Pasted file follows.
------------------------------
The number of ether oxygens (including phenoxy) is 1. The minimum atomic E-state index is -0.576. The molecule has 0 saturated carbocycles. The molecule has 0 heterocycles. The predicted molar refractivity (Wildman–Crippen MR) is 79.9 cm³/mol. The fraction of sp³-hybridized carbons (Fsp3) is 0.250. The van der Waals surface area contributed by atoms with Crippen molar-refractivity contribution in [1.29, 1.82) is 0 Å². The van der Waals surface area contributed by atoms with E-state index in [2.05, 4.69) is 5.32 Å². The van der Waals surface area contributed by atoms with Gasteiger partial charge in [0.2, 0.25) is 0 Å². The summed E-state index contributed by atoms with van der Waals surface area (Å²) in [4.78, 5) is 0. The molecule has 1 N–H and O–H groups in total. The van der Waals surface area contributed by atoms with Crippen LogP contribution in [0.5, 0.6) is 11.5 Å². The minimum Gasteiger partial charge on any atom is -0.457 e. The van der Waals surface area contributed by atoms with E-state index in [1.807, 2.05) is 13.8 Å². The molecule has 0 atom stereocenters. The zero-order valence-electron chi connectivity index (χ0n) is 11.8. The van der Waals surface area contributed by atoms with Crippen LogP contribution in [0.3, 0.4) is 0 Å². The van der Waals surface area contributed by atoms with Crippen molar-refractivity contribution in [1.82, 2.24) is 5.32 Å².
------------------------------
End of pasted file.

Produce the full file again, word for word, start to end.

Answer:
The number of ether oxygens (including phenoxy) is 1. The minimum atomic E-state index is -0.576. The molecule has 0 saturated carbocycles. The molecule has 0 heterocycles. The predicted molar refractivity (Wildman–Crippen MR) is 79.9 cm³/mol. The fraction of sp³-hybridized carbons (Fsp3) is 0.250. The van der Waals surface area contributed by atoms with Crippen molar-refractivity contribution in [1.29, 1.82) is 0 Å². The van der Waals surface area contributed by atoms with E-state index in [2.05, 4.69) is 5.32 Å². The van der Waals surface area contributed by atoms with Gasteiger partial charge in [0.2, 0.25) is 0 Å². The summed E-state index contributed by atoms with van der Waals surface area (Å²) in [4.78, 5) is 0. The molecule has 1 N–H and O–H groups in total. The van der Waals surface area contributed by atoms with Crippen LogP contribution in [0.5, 0.6) is 11.5 Å². The minimum Gasteiger partial charge on any atom is -0.457 e. The van der Waals surface area contributed by atoms with E-state index in [1.807, 2.05) is 13.8 Å². The molecule has 0 atom stereocenters. The zero-order valence-electron chi connectivity index (χ0n) is 11.8. The van der Waals surface area contributed by atoms with Crippen LogP contribution in [0.3, 0.4) is 0 Å². The van der Waals surface area contributed by atoms with Crippen molar-refractivity contribution in [1.82, 2.24) is 5.32 Å².